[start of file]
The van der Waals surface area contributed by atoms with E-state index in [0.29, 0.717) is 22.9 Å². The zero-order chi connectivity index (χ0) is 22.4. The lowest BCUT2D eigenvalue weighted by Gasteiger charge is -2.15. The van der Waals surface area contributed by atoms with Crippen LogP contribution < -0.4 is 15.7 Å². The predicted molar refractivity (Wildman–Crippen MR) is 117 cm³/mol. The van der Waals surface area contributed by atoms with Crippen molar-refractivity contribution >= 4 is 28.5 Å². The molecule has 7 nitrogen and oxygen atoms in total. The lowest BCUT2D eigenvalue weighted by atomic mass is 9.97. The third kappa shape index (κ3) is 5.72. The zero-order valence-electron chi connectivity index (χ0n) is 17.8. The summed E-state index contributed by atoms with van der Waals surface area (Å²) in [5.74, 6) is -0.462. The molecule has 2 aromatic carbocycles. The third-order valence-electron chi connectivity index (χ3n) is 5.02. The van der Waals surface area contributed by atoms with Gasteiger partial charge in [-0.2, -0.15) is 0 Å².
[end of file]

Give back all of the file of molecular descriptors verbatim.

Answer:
The van der Waals surface area contributed by atoms with E-state index in [0.29, 0.717) is 22.9 Å². The zero-order chi connectivity index (χ0) is 22.4. The lowest BCUT2D eigenvalue weighted by Gasteiger charge is -2.15. The van der Waals surface area contributed by atoms with Crippen LogP contribution < -0.4 is 15.7 Å². The predicted molar refractivity (Wildman–Crippen MR) is 117 cm³/mol. The van der Waals surface area contributed by atoms with Crippen molar-refractivity contribution >= 4 is 28.5 Å². The molecule has 7 nitrogen and oxygen atoms in total. The lowest BCUT2D eigenvalue weighted by atomic mass is 9.97. The third kappa shape index (κ3) is 5.72. The zero-order valence-electron chi connectivity index (χ0n) is 17.8. The summed E-state index contributed by atoms with van der Waals surface area (Å²) in [5.74, 6) is -0.462. The molecule has 2 aromatic carbocycles. The third-order valence-electron chi connectivity index (χ3n) is 5.02. The van der Waals surface area contributed by atoms with Gasteiger partial charge in [-0.2, -0.15) is 0 Å².